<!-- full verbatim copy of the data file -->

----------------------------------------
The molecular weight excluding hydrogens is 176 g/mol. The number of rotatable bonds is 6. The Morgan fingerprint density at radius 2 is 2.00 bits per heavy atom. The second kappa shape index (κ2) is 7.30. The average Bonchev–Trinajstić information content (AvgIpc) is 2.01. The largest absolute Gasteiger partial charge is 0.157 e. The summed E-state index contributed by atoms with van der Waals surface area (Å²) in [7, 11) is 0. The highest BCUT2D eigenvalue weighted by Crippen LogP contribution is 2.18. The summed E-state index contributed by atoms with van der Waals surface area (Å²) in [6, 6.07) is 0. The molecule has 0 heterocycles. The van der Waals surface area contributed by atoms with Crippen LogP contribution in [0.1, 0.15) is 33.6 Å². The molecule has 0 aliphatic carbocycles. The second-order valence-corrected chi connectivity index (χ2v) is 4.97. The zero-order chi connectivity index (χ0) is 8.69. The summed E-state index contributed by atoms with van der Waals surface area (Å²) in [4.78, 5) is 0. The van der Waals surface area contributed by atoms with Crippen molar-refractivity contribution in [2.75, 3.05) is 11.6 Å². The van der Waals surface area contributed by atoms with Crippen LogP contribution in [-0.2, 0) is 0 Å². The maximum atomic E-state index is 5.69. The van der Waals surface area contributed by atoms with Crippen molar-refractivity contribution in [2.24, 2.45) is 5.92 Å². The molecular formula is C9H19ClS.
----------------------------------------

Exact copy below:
The molecular weight excluding hydrogens is 176 g/mol. The number of rotatable bonds is 6. The Morgan fingerprint density at radius 2 is 2.00 bits per heavy atom. The second kappa shape index (κ2) is 7.30. The average Bonchev–Trinajstić information content (AvgIpc) is 2.01. The largest absolute Gasteiger partial charge is 0.157 e. The summed E-state index contributed by atoms with van der Waals surface area (Å²) in [7, 11) is 0. The highest BCUT2D eigenvalue weighted by Crippen LogP contribution is 2.18. The summed E-state index contributed by atoms with van der Waals surface area (Å²) in [6, 6.07) is 0. The molecule has 0 heterocycles. The van der Waals surface area contributed by atoms with Crippen LogP contribution in [0.1, 0.15) is 33.6 Å². The molecule has 0 aliphatic carbocycles. The second-order valence-corrected chi connectivity index (χ2v) is 4.97. The zero-order chi connectivity index (χ0) is 8.69. The summed E-state index contributed by atoms with van der Waals surface area (Å²) in [4.78, 5) is 0. The van der Waals surface area contributed by atoms with Crippen molar-refractivity contribution in [2.75, 3.05) is 11.6 Å². The van der Waals surface area contributed by atoms with Crippen LogP contribution in [-0.2, 0) is 0 Å². The maximum atomic E-state index is 5.69. The van der Waals surface area contributed by atoms with Crippen molar-refractivity contribution in [2.24, 2.45) is 5.92 Å². The molecular formula is C9H19ClS.